Named rather obviously, if whimsically, for Queen Ann’s Lace, these tenacious wildflowers were a little too hardy and invasive for me to quite embrace as a child, but I’m coming around to them. In the Northeast, they are troopers in the extremes of weather we get here, surviving the winters with a long tap root and a hardiness at odds with their delicate appearance. I always knew of their survival instincts, I even saw them laugh in the face of fire.
In the fall of that year, a dried bouquet of seeds, intact in the skeletal umbrel of the flowerhead, had made its way into our garden, where it became brittle and bone dry. It was an ill-advised and unsuccessful attempt at transplanting one from the wild. As a rather dangerous experiment in easier brush removal, I lit one of them on fire, watching the seeds explode and disperse and then forgetting about them over winter. The next spring, a mass of fernlike seedlings had cropped up in the area, more than I have ever gotten when intentionally tending patches of perfectly-planted seeds. I knew then that this queen was far from fragile.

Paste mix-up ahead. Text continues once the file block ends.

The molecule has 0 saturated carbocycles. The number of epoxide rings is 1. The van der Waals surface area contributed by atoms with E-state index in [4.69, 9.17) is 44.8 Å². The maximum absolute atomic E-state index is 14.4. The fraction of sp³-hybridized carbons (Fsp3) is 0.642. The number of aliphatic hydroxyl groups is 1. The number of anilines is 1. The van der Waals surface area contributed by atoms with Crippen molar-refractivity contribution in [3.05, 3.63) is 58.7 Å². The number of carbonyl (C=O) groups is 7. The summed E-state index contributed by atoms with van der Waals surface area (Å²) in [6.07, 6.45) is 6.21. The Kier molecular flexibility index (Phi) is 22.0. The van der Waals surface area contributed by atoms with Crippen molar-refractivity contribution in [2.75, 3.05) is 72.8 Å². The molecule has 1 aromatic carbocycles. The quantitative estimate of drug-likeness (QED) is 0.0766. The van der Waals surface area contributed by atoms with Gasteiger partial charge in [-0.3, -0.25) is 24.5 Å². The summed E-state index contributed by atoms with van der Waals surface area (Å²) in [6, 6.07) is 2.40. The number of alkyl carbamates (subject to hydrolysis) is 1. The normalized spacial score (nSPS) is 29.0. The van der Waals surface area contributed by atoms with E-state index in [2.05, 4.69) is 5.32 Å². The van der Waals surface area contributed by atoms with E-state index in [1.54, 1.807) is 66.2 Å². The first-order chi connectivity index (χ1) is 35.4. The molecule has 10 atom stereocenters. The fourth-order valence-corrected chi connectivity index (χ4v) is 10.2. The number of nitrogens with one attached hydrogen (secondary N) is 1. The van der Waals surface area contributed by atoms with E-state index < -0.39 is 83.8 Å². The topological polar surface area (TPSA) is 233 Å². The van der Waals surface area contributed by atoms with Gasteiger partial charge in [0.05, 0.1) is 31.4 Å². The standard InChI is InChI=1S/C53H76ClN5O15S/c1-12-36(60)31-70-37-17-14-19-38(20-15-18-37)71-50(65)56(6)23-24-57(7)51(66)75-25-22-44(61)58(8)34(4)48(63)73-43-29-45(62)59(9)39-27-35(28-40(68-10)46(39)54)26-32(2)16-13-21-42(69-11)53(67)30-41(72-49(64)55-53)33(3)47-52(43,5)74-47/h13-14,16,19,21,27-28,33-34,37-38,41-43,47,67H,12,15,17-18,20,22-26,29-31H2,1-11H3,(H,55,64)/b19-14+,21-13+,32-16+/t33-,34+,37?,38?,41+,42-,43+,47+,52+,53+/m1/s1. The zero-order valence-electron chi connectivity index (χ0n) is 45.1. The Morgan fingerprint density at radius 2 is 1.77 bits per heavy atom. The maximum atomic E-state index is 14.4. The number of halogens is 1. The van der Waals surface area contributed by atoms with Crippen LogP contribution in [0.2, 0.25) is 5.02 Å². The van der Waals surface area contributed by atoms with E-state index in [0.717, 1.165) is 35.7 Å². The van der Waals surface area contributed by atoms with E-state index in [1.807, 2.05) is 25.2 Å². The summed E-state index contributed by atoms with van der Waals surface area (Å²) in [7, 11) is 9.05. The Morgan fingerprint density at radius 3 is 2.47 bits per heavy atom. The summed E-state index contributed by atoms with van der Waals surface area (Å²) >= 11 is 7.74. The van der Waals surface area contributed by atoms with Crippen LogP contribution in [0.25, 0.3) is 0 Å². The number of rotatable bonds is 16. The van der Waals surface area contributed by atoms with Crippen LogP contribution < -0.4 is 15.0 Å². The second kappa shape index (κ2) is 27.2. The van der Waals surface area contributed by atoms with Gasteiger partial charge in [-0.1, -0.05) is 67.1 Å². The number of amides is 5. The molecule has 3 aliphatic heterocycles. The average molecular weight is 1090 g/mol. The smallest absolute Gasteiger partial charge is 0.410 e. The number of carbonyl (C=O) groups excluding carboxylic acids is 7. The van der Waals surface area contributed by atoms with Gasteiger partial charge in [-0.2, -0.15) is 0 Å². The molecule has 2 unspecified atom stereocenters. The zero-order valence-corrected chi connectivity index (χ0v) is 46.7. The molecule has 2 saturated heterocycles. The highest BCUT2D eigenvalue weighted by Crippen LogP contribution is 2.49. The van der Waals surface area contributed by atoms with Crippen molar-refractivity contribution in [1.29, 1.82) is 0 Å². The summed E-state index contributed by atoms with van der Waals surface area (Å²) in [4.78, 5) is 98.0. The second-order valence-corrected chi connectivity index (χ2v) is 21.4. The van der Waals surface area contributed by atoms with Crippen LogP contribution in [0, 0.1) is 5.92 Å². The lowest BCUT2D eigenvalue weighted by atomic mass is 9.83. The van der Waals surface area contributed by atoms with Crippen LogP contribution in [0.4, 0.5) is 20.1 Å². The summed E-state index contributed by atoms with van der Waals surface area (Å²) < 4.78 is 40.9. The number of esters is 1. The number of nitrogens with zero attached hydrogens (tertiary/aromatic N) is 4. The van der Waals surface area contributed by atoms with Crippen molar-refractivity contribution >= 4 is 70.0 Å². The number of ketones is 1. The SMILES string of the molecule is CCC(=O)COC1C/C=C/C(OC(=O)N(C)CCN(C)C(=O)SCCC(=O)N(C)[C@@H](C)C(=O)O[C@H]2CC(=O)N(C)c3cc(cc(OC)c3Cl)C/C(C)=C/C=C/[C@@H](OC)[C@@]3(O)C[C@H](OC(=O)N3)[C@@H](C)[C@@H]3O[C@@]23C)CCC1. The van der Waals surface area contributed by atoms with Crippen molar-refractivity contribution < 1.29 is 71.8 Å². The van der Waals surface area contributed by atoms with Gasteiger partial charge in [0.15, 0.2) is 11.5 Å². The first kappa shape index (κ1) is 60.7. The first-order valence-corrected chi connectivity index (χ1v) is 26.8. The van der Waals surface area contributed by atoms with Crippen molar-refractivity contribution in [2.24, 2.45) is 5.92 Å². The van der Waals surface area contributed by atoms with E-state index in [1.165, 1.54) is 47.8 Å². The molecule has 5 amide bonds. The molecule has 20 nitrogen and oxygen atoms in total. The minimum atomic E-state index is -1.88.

She is a signifier of summer, standing up to the most oppressive heat in the road-side stretches she favors. She also makes a decent cut flower, although when picked at high heat of day, she sometimes tend to droop, and may never recover. As with many things, timing is crucial. Earliest morning, preferably after a few days of restorative rain, is the ideal window.
The cream-colored lace, and soft green foliage, reminds me of summer. As heat-horny insects buzzed in hidden leafy canopies, and the sun moved directly overhead, the lace remained refined and elegant. It nodded its floriferous carriage, held stalwart in the face of strong winds and rains, and perhaps its very airy nature allowed it to deal with forces that would have crushed more solid floral forms. The lace of a queen sometimes needs to be as strong as it is pretty.Back to Blog